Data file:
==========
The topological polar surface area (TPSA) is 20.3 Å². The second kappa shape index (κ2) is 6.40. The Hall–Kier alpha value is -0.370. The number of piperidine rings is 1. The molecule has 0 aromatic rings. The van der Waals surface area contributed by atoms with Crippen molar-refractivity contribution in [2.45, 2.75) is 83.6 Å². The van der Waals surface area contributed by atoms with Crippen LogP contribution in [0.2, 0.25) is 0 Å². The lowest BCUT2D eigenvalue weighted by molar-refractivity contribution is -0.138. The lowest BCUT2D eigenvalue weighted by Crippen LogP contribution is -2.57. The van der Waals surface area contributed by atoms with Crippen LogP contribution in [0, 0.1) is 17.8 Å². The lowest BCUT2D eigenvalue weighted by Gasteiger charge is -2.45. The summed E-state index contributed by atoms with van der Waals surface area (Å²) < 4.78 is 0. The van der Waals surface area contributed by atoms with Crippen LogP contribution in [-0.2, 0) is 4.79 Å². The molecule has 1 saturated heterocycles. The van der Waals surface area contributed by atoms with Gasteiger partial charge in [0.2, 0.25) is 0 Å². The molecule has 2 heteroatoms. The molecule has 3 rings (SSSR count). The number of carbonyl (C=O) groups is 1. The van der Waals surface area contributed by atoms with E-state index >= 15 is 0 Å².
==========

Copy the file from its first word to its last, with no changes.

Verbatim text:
The topological polar surface area (TPSA) is 20.3 Å². The second kappa shape index (κ2) is 6.40. The Hall–Kier alpha value is -0.370. The number of piperidine rings is 1. The molecule has 0 aromatic rings. The van der Waals surface area contributed by atoms with Crippen molar-refractivity contribution in [2.45, 2.75) is 83.6 Å². The van der Waals surface area contributed by atoms with Crippen LogP contribution in [0.2, 0.25) is 0 Å². The lowest BCUT2D eigenvalue weighted by molar-refractivity contribution is -0.138. The lowest BCUT2D eigenvalue weighted by Crippen LogP contribution is -2.57. The van der Waals surface area contributed by atoms with Crippen LogP contribution in [0, 0.1) is 17.8 Å². The lowest BCUT2D eigenvalue weighted by Gasteiger charge is -2.45. The summed E-state index contributed by atoms with van der Waals surface area (Å²) < 4.78 is 0. The van der Waals surface area contributed by atoms with Crippen LogP contribution in [-0.2, 0) is 4.79 Å². The molecule has 1 saturated heterocycles. The van der Waals surface area contributed by atoms with Gasteiger partial charge in [0.2, 0.25) is 0 Å². The molecule has 2 heteroatoms. The molecule has 3 rings (SSSR count). The number of carbonyl (C=O) groups is 1. The van der Waals surface area contributed by atoms with E-state index >= 15 is 0 Å².